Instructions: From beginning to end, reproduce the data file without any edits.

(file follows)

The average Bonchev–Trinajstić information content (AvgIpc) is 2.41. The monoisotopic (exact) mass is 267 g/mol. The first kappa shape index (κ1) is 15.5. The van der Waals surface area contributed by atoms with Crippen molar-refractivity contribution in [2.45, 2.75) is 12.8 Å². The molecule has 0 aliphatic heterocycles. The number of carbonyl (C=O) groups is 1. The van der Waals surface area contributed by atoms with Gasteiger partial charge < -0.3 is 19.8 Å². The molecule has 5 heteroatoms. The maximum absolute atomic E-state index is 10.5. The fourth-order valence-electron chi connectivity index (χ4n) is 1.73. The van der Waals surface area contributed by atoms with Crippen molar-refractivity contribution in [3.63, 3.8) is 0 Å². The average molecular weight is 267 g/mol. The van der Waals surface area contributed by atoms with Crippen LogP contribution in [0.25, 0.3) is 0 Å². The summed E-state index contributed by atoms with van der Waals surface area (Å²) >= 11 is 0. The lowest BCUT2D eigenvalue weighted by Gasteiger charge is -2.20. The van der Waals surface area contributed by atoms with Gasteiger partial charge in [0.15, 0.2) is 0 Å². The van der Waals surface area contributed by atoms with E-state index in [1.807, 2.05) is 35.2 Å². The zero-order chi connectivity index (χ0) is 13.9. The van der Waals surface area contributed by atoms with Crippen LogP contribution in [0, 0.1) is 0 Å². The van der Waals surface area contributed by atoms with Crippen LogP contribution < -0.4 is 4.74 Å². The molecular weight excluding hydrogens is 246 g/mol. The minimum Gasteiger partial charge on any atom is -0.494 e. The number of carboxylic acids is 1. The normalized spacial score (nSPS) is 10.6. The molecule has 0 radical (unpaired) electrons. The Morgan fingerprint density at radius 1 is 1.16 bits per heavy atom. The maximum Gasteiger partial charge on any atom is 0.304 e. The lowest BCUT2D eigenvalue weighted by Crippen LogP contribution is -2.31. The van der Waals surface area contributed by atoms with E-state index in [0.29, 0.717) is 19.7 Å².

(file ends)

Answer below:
The average Bonchev–Trinajstić information content (AvgIpc) is 2.41. The monoisotopic (exact) mass is 267 g/mol. The first kappa shape index (κ1) is 15.5. The van der Waals surface area contributed by atoms with Crippen molar-refractivity contribution in [2.45, 2.75) is 12.8 Å². The molecule has 0 aliphatic heterocycles. The number of carbonyl (C=O) groups is 1. The van der Waals surface area contributed by atoms with Gasteiger partial charge < -0.3 is 19.8 Å². The molecule has 5 heteroatoms. The maximum absolute atomic E-state index is 10.5. The fourth-order valence-electron chi connectivity index (χ4n) is 1.73. The van der Waals surface area contributed by atoms with Crippen molar-refractivity contribution in [3.63, 3.8) is 0 Å². The average molecular weight is 267 g/mol. The van der Waals surface area contributed by atoms with Crippen LogP contribution in [0.25, 0.3) is 0 Å². The summed E-state index contributed by atoms with van der Waals surface area (Å²) >= 11 is 0. The lowest BCUT2D eigenvalue weighted by Gasteiger charge is -2.20. The van der Waals surface area contributed by atoms with Gasteiger partial charge in [0.15, 0.2) is 0 Å². The van der Waals surface area contributed by atoms with E-state index in [1.807, 2.05) is 35.2 Å². The zero-order chi connectivity index (χ0) is 13.9. The van der Waals surface area contributed by atoms with Crippen LogP contribution in [0, 0.1) is 0 Å². The van der Waals surface area contributed by atoms with Crippen LogP contribution < -0.4 is 4.74 Å². The molecular weight excluding hydrogens is 246 g/mol. The minimum Gasteiger partial charge on any atom is -0.494 e. The number of carboxylic acids is 1. The normalized spacial score (nSPS) is 10.6. The molecule has 0 radical (unpaired) electrons. The Morgan fingerprint density at radius 1 is 1.16 bits per heavy atom. The maximum Gasteiger partial charge on any atom is 0.304 e. The lowest BCUT2D eigenvalue weighted by Crippen LogP contribution is -2.31. The van der Waals surface area contributed by atoms with E-state index in [0.29, 0.717) is 19.7 Å².